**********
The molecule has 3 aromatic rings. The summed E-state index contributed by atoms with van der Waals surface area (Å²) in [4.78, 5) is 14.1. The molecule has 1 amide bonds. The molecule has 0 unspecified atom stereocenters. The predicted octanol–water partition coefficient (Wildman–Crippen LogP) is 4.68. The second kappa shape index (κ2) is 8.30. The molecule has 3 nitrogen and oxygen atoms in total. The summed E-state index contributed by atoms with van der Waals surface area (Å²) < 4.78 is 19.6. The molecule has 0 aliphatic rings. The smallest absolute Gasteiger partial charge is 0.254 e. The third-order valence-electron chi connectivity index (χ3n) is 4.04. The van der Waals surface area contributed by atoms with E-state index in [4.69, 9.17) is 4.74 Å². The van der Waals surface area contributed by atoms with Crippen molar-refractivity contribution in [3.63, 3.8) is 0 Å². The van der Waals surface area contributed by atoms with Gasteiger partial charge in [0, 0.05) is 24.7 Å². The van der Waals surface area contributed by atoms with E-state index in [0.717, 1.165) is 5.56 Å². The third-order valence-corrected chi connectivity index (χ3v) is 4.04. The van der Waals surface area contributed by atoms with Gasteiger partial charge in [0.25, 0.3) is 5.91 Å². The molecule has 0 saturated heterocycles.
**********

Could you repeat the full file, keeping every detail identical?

The molecule has 3 aromatic rings. The summed E-state index contributed by atoms with van der Waals surface area (Å²) in [4.78, 5) is 14.1. The molecule has 1 amide bonds. The molecule has 0 unspecified atom stereocenters. The predicted octanol–water partition coefficient (Wildman–Crippen LogP) is 4.68. The second kappa shape index (κ2) is 8.30. The molecule has 3 nitrogen and oxygen atoms in total. The summed E-state index contributed by atoms with van der Waals surface area (Å²) < 4.78 is 19.6. The molecule has 0 aliphatic rings. The smallest absolute Gasteiger partial charge is 0.254 e. The third-order valence-electron chi connectivity index (χ3n) is 4.04. The van der Waals surface area contributed by atoms with E-state index in [4.69, 9.17) is 4.74 Å². The van der Waals surface area contributed by atoms with Crippen molar-refractivity contribution in [3.63, 3.8) is 0 Å². The van der Waals surface area contributed by atoms with Gasteiger partial charge in [0, 0.05) is 24.7 Å². The van der Waals surface area contributed by atoms with E-state index in [0.717, 1.165) is 5.56 Å². The third-order valence-corrected chi connectivity index (χ3v) is 4.04. The van der Waals surface area contributed by atoms with Gasteiger partial charge in [0.25, 0.3) is 5.91 Å². The molecule has 0 saturated heterocycles.